Throw in there Sens. Lisa Murkowski of Alaska and Susan Collins of Maine, and it’s enough to keep colleagues nervous. On the last two, they say they’re leaning yes, but any efforts to insert ideological provisions could prompt them to walk away.

On top of this, there’s no guarantee the House will take up the Senate version without major changes to appease hardline conservatives in the lower chamber. (Many of those demands, it should be noted, run afoul of the law that allows legislators to score wins with a simple majority. Absolutism and the Parliamentarian are heading toward a collision.)

And then, as if the 535 voting members of Congress inside the building weren’t problematic enough, a double-barrel threat from outside the building is aimed at it. President Trump and his aides at the White House are out of patience with Congress. On a second front, the President’s former chief strategist, Steve Bannon, is ready to spend millions to mount primary challengers against the whole lot and send them packing.

“There’s a time and season for everything, and right now it’s a season of war against a GOP Establishment,” Bannon told a conservative summit this weekend. “It’s no longer acceptable to come and pat you on the head and tell you everything is going to be fine just to get those people in office.”

Bannon’s litmus test: Will the new guard vote to oust McConnell as the party’s Senate leader?

How McConnell is fighting back

If McConnell is feeling any emotion about this challenge, it’s annoyance, not fear. The Kentucky Republican, serving his sixth term in the Senate, has long ago given up the knee-jerk reaction. Instead, a shrewd eye at the end goal guides him over sideshow theatrics. When a collection of conservative grassroots leaders — some of whom recently dined with the President — circulated a letter demanding the wholesale resignation of GOP leadership in the Senate, his allies shrugged. “Did they even bother changing the date from the last time these misfit toys sent this letter?” one McConnell ally asks.

McConnell’s war with Bannon dates back years, going to when Breitbart’s founder was still alive and determined to carpet bomb the Republican Party. The site propped up novelty candidates like Delaware’s Christine O’Donnell, who had to explain in an ad that she was not a witch. Among conservatives, the tribal warfare had a town square, and Bannon realized the power of the populism he could harness. When McConnell became the majority leader after the 2014 election, he vowed to exclude the fringe where he could.

For his part, McConnell has warned Trump that Bannon-esque nominees may be incompatible with the middle of each state’s electorate can cost the GOP seats the party cannot afford. “The goal here is to win elections in November,” McConnell said on Oct. 16 at the White House. “Back in 2010 and 2012, we nominated several candidates: Christine O’Donnell, Sharron Angle, Todd Akin, Richard Mourdock.” It was a veritable murderers’ row of candidates who were in races that should have been wins for Republicans, yet were poor fits with unvetted records.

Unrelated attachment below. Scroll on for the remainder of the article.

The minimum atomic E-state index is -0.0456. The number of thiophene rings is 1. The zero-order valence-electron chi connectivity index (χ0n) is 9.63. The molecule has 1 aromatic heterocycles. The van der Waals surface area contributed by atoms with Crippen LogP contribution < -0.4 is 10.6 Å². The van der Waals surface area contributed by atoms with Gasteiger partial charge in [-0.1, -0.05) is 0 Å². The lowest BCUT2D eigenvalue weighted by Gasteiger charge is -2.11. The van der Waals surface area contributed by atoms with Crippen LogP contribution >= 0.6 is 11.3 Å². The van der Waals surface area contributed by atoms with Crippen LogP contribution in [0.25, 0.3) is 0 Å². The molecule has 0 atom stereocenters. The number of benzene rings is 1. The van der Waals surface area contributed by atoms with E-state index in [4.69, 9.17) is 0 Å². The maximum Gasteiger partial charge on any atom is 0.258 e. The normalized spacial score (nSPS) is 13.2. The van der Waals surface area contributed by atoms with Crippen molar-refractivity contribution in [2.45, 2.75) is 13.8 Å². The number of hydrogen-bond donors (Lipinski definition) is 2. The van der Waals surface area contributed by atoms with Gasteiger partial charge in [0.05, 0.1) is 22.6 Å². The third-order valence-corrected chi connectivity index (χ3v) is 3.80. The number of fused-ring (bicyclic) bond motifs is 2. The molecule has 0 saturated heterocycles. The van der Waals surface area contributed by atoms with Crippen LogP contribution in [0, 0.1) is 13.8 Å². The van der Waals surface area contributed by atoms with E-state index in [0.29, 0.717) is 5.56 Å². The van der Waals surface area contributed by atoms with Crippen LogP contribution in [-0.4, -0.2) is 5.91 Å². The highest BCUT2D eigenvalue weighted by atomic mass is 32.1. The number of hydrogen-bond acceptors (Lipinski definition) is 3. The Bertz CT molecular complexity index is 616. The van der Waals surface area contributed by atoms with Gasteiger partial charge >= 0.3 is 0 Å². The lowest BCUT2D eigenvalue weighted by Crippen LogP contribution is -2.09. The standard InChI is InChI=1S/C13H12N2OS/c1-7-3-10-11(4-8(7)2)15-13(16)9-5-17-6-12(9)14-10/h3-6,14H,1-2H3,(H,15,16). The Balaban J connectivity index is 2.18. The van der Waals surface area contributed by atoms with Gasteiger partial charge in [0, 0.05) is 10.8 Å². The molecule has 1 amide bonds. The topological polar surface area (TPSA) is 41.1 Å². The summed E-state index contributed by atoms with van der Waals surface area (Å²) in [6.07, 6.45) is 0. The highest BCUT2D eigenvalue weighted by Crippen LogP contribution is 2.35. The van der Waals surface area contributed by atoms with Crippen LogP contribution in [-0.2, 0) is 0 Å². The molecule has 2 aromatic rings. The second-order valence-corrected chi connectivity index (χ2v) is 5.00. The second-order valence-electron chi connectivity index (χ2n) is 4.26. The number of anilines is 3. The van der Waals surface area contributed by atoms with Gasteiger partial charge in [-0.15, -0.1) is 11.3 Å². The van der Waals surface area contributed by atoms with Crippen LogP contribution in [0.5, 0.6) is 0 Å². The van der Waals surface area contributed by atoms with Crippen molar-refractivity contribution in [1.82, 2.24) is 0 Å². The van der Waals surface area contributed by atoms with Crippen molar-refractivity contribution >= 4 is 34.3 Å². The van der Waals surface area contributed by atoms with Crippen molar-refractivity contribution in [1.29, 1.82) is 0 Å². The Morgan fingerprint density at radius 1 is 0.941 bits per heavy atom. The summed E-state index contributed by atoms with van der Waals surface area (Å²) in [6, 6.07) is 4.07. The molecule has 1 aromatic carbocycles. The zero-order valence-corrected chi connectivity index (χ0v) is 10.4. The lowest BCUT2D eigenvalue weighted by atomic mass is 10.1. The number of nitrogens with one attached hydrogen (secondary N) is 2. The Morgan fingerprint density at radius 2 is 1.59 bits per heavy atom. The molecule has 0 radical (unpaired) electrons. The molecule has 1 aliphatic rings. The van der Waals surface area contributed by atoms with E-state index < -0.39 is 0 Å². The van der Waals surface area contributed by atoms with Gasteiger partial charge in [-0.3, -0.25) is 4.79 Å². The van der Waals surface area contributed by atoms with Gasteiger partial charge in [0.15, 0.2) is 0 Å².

“They’re not in the Senate,” McConnell continued. “And the reason for that was that they were not able to appeal to a broader electorate in the general election.” It was a civics lesson in the President’s literal backyard, one he did not take kindly.

Trump gritted his teeth. “I’m going to see if we (can) talk him out of that,” the President said when asked about Bannon’s broadsides against the GOP. Trump still speaks to Bannon regularly — far more often than McConnell, who single-handedly controls the President’s agenda in the Senate.

The approach has left McConnell quietly stewing about his nominal partner at the other end of Pennsylvania Avenue. It’s not about the slight. It’s that there is no strategic value in it. Although McConnell didn’t much care for Barack Obama, he thought Trump’s Democratic predecessor a rational person who understood the Senate. The men were hardly pals, but they weren’t speaking different languages.

Things with the Senate aren’t much better from the White House’s side, despite the President’s declarations this week that he’s never been closer to McConnell. Both parties are still smarting from an Aug. 9 phone call that devolved into screaming and profanity. Silence between the two men followed for weeks, while aides kept in touch to see if anger had subsided.

Then, White House officials convinced the President that siding with McConnell in a GOP primary in Alabama was the right thing. It became an embarrassment that pitted the White House against Bannon. Weeks later, the President is still fuming that Bannon won.

How Ryan sees the fight

In the House, aides to Ryan are equally as exasperated with the Bannon theatrics. In an interview, Ryan all but rolled his eyes at Bannon and Breitbart, which have repeatedly sought to oust the Speaker, too, from his gig. “Death, taxes and attacks from Breitbart,” Ryan deadpanned to MSNBC. “I’m so used to that.”